Fans of the series were coming into this game with rather low expectations after a rather pitiful product in 2K17. That being said, does this game meet expectations? Yes and no. Here’s what I’ve got to say about it.
Most fans look forward to the creation of their MyPlayer and the main mode it is used in, MyCareer, a mode where you bring your MyPlayer into a virtual version of today’s NBA and progress as a player. One of the hallmarks of this mode is the customization it offers when it comes to the creation of your player, allowing full on face sculpting. They offer a face scan that plants your face onto your MyPlayer, but we don’t speak of that. While I was thrilled(?) to see the return of the face scan, I wasn’t too fond to see the customization they offered. They had a group of preset faces you could remotely change: skull height, skull width, eye color, eye shape, nose shape, and mouth shape. After customizing my MyPlayer, it appeared purchasing this game was a mistake. A nice little diamond in the rough to this creation was the new archetype system. 2K introduced this system in 2K17. You chose what type of player you wanted to be, limiting how much you can upgrade in certain fields. This time around, you’re allowed a primary and secondary archetype (playmaking slashers rule). This feature was welcomed with arms wide open in my case.
With the bad taste of the customization still lingering, I was slapped in the face with the fact that you no longer got drafted into the NBA based on your performance in various college games. You simply had to choose what team you wanted to be on and a scout from that team happens to notice your talent. That reminds me, the story remains a weak point among MyCareer. This wasn’t too shocking as it had never really been strong throughout it’s existence in the series. As a former basketball prodigy who turned his focus on music instead, you compete in a streetball tournament under the name “DJ”, only to be met by a scout of the team you chose in the beginning. A couple of uncompelling sequences later, you attend training camp and make it onto the roster. That’s it. That’s the entire story. And that’s without mentioning any of the aggravating, forgettable characters, yours included.
Now let’s get to the main reason anyone would purchase a basketball game, the basketball part. If I had to choose a singular strong point in the game, it would be the gameplay. The gameplay feels much more fluidic than past games, as basketball should feel. They’ve implemented a new shot meter that hovers next to your MyPlayer’s head. It definitely takes getting used to, but it gets the job done. The graphics continue to improve, providing a beautiful view on the various players, stadiums, and uniforms you’ll see. Never encountered any glitches or bugs, so it seems sound on a technical level. With the improved mechanics, I found it much easier to play against 80 overall players while I was still a pitiful 65 overall. That links to one of the main complaints about the game: MyPlayer progression. Is it harder than previously to upgrade your MyPlayer’s overall? Absolutely. Do they shove microtransactions in your face for faster leveling? Quintuple absolutely. Is the purchase of VC necessary to upgrade your MyPlayer at a steady rate? Not at all. After around 5 hours put into the game’s MyCareer, I’m rocking that 70 overall badge. I’ve even got a couple of fancy animations with VC I saved up. Many people don’t like the progression because they want to be a deity among the 2K community for how good their MyPlayer is the moment the game launches. That’s simply not how the game works without the purchase of VC. You will have to grind for VC. You will have to grind for the skill badges the game provides you with via the archetype system. The game simply requires more time sunken into it than previous iterations.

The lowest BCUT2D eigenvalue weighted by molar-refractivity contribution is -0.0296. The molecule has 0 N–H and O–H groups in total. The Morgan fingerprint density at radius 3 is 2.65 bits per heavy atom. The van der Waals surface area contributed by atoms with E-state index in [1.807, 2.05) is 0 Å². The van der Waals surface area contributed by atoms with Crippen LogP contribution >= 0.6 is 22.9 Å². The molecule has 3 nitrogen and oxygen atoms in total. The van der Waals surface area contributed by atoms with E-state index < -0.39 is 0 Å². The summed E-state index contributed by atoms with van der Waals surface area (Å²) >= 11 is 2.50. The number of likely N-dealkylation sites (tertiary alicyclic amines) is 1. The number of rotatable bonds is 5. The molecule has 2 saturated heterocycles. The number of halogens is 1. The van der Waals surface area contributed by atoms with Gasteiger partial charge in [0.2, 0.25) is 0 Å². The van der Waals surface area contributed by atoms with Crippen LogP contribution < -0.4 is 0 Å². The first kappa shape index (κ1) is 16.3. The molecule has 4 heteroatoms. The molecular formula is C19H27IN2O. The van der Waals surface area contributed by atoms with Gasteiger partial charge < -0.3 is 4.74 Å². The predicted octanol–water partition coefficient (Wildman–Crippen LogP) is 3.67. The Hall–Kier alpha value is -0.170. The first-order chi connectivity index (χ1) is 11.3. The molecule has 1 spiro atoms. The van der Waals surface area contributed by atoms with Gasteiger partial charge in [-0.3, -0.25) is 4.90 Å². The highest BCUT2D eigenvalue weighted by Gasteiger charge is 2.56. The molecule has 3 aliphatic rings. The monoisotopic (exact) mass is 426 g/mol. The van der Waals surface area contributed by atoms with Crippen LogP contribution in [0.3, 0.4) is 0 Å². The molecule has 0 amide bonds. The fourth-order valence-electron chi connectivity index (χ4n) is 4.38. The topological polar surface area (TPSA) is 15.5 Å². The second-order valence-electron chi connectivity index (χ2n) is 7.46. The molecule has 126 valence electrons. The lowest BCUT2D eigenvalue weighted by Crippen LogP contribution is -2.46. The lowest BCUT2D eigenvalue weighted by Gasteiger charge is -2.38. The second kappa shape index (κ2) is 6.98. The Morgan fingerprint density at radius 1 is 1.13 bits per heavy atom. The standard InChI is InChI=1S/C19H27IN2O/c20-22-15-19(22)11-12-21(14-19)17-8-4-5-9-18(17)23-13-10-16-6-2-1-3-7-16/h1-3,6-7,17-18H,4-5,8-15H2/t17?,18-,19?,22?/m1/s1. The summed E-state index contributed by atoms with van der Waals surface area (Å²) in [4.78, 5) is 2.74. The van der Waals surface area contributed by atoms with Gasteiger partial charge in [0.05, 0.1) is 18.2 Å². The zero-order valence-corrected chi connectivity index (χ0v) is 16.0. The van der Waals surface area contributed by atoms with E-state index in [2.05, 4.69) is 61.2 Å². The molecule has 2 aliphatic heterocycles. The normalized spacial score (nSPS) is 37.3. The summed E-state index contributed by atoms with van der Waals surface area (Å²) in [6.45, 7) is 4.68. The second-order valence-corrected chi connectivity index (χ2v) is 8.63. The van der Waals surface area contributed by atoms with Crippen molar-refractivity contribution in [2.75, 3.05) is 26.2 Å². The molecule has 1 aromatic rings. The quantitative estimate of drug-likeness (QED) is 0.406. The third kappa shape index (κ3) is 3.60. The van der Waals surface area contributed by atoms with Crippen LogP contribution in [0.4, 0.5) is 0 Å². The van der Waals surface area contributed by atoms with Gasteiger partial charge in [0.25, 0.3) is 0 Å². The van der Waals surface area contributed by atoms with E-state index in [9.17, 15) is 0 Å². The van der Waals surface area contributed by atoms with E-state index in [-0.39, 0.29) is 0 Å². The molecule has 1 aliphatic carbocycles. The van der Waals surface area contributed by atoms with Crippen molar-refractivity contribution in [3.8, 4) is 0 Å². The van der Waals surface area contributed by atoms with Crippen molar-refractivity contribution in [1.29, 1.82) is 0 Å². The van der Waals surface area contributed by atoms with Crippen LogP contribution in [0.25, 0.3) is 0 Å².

The traditional MyCourt as we know it is no longer; at least this year. The MyCourt that saw you trapped inside as a sort of lobby/hub for the experience has been swapped with a free-roam multiplayer hub 2K has taken to calling “The Neighborhood”; with the MyCourt being included in your apartment. To be honest, I don’t know how to feel about it. I miss the convenience of getting a tattoo on my MyPlayer through the quick menu, but I also appreciate an actual tattoo shop being included to walk into. Among The Neighborhood are various other shops where you can purchase shoes, clothes, accesories, new haircuts, and new facial hair with that hard earned VC of yours. Just like last year, there’s a practice facility with plenty of different mini-games to improve parts of your game. Other MyPlayer’s trot around The Neighborhood with you, especially those that’re 90 overall or above. They’ll walk up to you just so you know how much better they are at this game than you are, you [enter explicit language]. Among the things to do in The Neighborhood is the pro-am center. Oh, the good ole pro-am center. Just like in previous games, you can assemble a roster of up to 9 other MyPlayers and compete against other teams of MyPlayers. Word of warning: you will get demolished if you get matched against the wrong team.
Should you get 2K18? If you’re a fan of the series and just want to play a basketball game, absolutely. But again, you have to be willing to put in time to grind for VC and badges. For those who are looking to be a god immediately, try NBA Live? This is by no means a review of the game, simply my take on what I’ve experienced thus far. When I look at 2K18 I see a slightly above average game in general, but the title will resonate well with true fans of the sport.